The Latest In Progress
Lucy, a young ghost hunter, has just joined the small, independent psychical detective agency, Lockwood and Co. They, along with the larger agencies in England, fight "The Problem" -- a growing plague of ghosts that terrorize and kill the living. After a disastrous job involving the ghost of a murdered girl, the firm's future is at risk. They must take a high-risk job that could save the company, but could also kill them. Excellent world-building and narration helps build suspense and keep the story moving. It's clear that this is the first of a series, but the plot stands alone and it is only the final chapter that hints at a second story. -C. Beaupre.
Imprisoned takes an in-depth look at not only the imprisonment of Japanese Americans during World War II, but also the early anti-Japanese sentiment during the 1910s through the anti-Muslim sentiment after 9/11. The book details what was done to the Japanese Americans, what the Japanese Americans did for the US during World War II, the lack of evidence that Japanese Americans were colluding with the Japanese government, the effort towards redress after the war and the people and organizations that worked for the Japanese Americans regardless of laws passed. Ten to Fourteen. Ruth Compton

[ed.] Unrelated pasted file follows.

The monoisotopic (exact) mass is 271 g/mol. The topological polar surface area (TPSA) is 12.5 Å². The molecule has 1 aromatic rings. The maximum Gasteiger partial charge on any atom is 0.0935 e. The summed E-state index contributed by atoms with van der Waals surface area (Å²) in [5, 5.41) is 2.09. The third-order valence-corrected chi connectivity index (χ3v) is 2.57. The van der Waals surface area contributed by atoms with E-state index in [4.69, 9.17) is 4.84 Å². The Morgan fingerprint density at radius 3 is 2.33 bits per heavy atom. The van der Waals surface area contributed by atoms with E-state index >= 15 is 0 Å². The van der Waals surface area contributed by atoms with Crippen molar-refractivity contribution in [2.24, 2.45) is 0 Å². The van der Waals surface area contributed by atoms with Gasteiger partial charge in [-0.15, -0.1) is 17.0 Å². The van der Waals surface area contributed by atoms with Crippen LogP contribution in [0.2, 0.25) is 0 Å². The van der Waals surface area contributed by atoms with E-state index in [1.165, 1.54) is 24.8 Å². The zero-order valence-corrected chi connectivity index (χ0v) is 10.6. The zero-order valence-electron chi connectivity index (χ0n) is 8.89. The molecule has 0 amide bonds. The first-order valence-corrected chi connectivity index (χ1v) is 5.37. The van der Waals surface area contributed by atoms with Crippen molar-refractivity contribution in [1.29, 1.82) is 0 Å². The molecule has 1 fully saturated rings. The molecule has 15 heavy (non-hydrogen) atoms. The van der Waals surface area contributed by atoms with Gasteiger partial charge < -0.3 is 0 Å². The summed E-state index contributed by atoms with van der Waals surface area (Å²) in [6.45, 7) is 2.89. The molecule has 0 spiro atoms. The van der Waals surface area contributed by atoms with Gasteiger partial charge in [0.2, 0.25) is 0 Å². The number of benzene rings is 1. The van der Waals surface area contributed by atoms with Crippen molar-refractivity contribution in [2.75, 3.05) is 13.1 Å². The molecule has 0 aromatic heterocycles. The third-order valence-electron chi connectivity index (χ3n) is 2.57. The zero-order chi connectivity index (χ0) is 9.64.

Lion is a bully and he has been downright mean to the other animals. None of them are brave enough to make Lion stop so they put an ad in the paper for someone who will. Bear, Moose, and Tiger all try to make Lion stop but each, in turn, fails. The last applicant is rabbit and everyone thinks his attempt will be ludicrous. But is it brains or brawn (or a little trick!) that will settle this once and for all? The bully gets his comeuppance and readers have a laugh at his expense. Great fun! Seven to Ten. Joan Kindig
Like many artists, George E. Ohr gained little fame during his lifetime and could not support himself doing what he loved—creating artistic pots. He had to support his family by also making souvenirs and practical pieces. In 1968, antiques dealer Jim Carpenter was searching for items around Biloxi, Mississippi. Ohr’s sons remembered their father’s pots, thrown before 1910 and stowed away in boxes. When Carpenter saw them, he recognized something special. Ohr had declared that someday people would realize his value and that his work would be “prized . . . and cherished.” He was right. Photographs and text trace Ohr’s life forming clay into things unique and beautiful. Backmatter augments the text. Ten to Fourteen. Lynda Adamson
Clive Campbell, the soon to be DJ Kool Herc, was a Jamaican boy living in a desolate neighborhood in the South Bronx who dreamed of rocking the party. Eventually Herc's creativity and innovation would lay the groundwork for the new art form of hip hop. Hill and Taylor's book is a vibrant mix of playful language, rich illustration, and legendary lyrics that befits a trailblazer's biography from the lively mashup culture that is hip hop. Extensive back matter that includes a timeline round out this positive and hopeful story on the power of art. Seven to Ten. Lizzie Nolan.
Flora, a pig with a heart born for adventure, gets more than her share as part of a shipwrecked expedition to Antarctica where her loyalty and determination to be part of a team turn out to be more important than her food potential. Charming, humorous fantasy about making your dreams come true, just right for readers who still have a place in their hearts for talking animals. This would be a great read-aloud. Seven to Ten. K. Isaacs